9 The two moves {RF }. We define the order of an element g as the number m, such that g m = e, the identity. The order of an element is also the size of the subgroup it generates. So we can use the notion of order to describe cube move sequences in terms of how many times you have to repeat a particular move before returning to the identity. For example, the move F generates a subgroup of order 4, since rotating a face 4 times returns to the original state. The move FF generates a subroup of order 2, since repeating this move twice returns to the original state. Similarly, any sequence of moves forms a generator of a subgroup that has a certain finite order. Since the cube can only achieve a finite number of arragnements, and each move jumbles the facelets, eventually at least some arrangements will start repeating. Thus we can prove that if the cube starts at the solved state, then applying one move over and over again will eventually recyle to the solved state again after a certain number of moves. Theorem: If the cube starts at the solved state, and one move sequence P is performed successively, then eventually the cube will return to its solved state. Proof: Let P be any cube move sequence. Then at some number of times m that P is applied, it recycles to the same arrangement k, where k < m and m is the soonest an arrangement appears for the second time. So P k = P m. Thus if we show that k must be 0, we have proved that the cube cycles back to P 0, the solved state. If k = 0, then we are done, since P 0 = 1 = P m. Now we prove by contradiction that k must be 0. If k > 0: if we apply P 1 to both P k and P m we get the same thing, since both arrangements P k and P m are the same. Then P k P 1 = P m P m 1 P k 1 = P m 1. But this is contradictory, since we said that m is the first time that arrangements repeat, so therefore k must equal 0 and every move sequence eventually cycles through the initial state again first before repeating other arrangements. 9
10 Lagrange s Theorem Try repeating the move FFRR on a solved cube until you get back to the starting position. How many times did you repeat it?(hopefully 6) No matter what, that number, the size of the subgroup generated by FFRR, must be a divisor of (8! 38 12! 2 12 ) (3 2 2). Lagrange s Theorem tells us why. Before we prove Lagrange s Theorem, we define a coset and note some properties of cosets. If G is a group and H is a subgroup of G, then for an element g of G: gh = {gh : h H} is a left coset of H in G. Hg = {gh : h H} is a right coset of H in G. So for instance if H is the subgroup of R generated by F, then one right coset is shown below: Lemma: If H is a finite subgroup of a group G and H contains n elements then any right coset of H contains n elements. Proof: For any element g of G, Hg = {hg h H} defines the right coset. There is one element in the coset for every h in H, so the coset has n elements. Lemma: Two right cosets of a subgoup H in a group G are either identical or disjoint. Proof: Suppose Hx and Hy have an element in common. Then for some h 1 and h 2 : h 1 x = h 2 y Then x = h 1 1 h 2 y, and some h 3 = h 1 1 h 2 gives x = h 3 y. So every element of Hx can be written as an element of Hy: hx = hh 3 y 10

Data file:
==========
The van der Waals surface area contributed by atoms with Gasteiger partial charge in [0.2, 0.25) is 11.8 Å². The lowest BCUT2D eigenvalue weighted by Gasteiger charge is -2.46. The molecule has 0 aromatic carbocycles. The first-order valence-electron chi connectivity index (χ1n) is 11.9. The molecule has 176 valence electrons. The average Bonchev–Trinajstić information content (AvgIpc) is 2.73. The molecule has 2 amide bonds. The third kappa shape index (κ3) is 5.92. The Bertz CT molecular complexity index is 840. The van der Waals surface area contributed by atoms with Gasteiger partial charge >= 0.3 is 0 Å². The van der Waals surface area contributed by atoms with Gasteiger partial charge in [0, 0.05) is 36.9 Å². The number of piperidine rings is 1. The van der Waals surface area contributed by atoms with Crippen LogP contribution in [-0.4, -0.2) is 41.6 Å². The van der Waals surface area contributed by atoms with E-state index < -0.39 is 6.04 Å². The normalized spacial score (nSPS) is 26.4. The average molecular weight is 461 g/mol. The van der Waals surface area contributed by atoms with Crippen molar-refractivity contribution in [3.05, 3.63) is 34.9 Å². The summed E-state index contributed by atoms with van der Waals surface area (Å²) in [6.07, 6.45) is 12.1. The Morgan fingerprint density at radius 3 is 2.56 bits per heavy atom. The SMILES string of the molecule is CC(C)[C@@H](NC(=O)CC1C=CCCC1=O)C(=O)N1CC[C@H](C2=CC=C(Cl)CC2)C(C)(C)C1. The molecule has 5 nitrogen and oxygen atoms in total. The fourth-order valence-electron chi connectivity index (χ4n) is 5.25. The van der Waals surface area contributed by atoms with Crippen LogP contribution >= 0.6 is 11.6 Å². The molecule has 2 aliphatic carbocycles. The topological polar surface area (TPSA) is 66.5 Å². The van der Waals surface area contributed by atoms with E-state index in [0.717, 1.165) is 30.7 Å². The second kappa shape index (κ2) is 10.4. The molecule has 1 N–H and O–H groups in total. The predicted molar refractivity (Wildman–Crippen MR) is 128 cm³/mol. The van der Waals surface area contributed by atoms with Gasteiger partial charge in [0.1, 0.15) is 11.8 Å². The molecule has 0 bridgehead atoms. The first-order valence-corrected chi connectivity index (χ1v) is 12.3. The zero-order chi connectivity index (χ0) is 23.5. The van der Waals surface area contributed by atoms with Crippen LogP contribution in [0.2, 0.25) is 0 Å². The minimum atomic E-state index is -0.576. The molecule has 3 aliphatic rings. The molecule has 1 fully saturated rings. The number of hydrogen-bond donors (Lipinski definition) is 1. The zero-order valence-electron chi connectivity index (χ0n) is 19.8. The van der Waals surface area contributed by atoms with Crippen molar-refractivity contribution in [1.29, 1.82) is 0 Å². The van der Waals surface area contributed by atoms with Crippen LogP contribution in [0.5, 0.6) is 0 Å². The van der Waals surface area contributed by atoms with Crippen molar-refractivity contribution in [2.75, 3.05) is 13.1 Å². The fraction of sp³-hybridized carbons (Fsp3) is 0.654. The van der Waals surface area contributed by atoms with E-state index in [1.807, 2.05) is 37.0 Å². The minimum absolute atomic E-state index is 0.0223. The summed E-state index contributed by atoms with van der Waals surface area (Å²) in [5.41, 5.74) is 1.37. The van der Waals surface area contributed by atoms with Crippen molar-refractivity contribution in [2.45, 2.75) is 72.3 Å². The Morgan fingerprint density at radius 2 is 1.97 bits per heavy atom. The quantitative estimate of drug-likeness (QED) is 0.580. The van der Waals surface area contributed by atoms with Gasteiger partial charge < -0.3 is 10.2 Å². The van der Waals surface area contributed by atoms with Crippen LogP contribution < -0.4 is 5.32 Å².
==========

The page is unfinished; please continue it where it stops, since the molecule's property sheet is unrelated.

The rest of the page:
11 for every h in H. So if Hx and Hy have any element in common, then every element of Hx is in Hy, and a similar argument shows the opposite. Therefore, if they have any one element in common, they have every element in common and are identical. We now can say that the right cosets of a group partition the group, or divide it into disjoint sets, and that each of these partitions contains the same number of elements. Lagrange s Theorem: the size of any group H G must be a divisor of the size of G. So m H = G for some m 1 N +. Proof: The right cosets of H in G partition G. Suppose there are m cosets of H in G. Each one is the size of the number of elements in H, or H. G is just the sum of all the cosets: G = h 1 G + h 2 G h n G, so its size is the sum of the sizes of all the cosets. So we can write G = m H. Below is a list 3 of some group generators and their sizes, all factors of the size of R: Generators Size Factorization U U, RR U, R RRLL, UUDD, FFBB Rl, Ud, Fb RL, UD, FB FF, RR FF, RR, LL FF, BB, RR, LL, UU LLUU LLUU, RRUU LLUU, FFUU, RRUU LLUU, FFUU, RRUU, BBUU LUlu, RUru Most of the moves we use will generate relatively small subgroups. Play around with some of the smaller size subgroups above and watch the cube 3 Davis, Tom Group Theory via Rubik s Cube 11
12 cycle back to its original configuration. Cayley Graphs A useful way to gain insight into the structure of groups and subgroups is the Cayley graph. The following properties describe a Cayley graph of a group G: Each g G is a vertex. Each group generator s S is assigned a color c s. For any g G, s S, the elements corresponding to g and gs are joined by a directed edge of color c s. Drawing the Cayley graph for R would be ridiculous. If would have 43 trillion vertices! Instead, we ll look at some Cayley graphs of small subgroups of R. The following is the Cayley graph for the subgroup generated by F: The moves φ = FF and ρ = RR generate the following graph (note that φ 2 = ρ 2 = 1): 12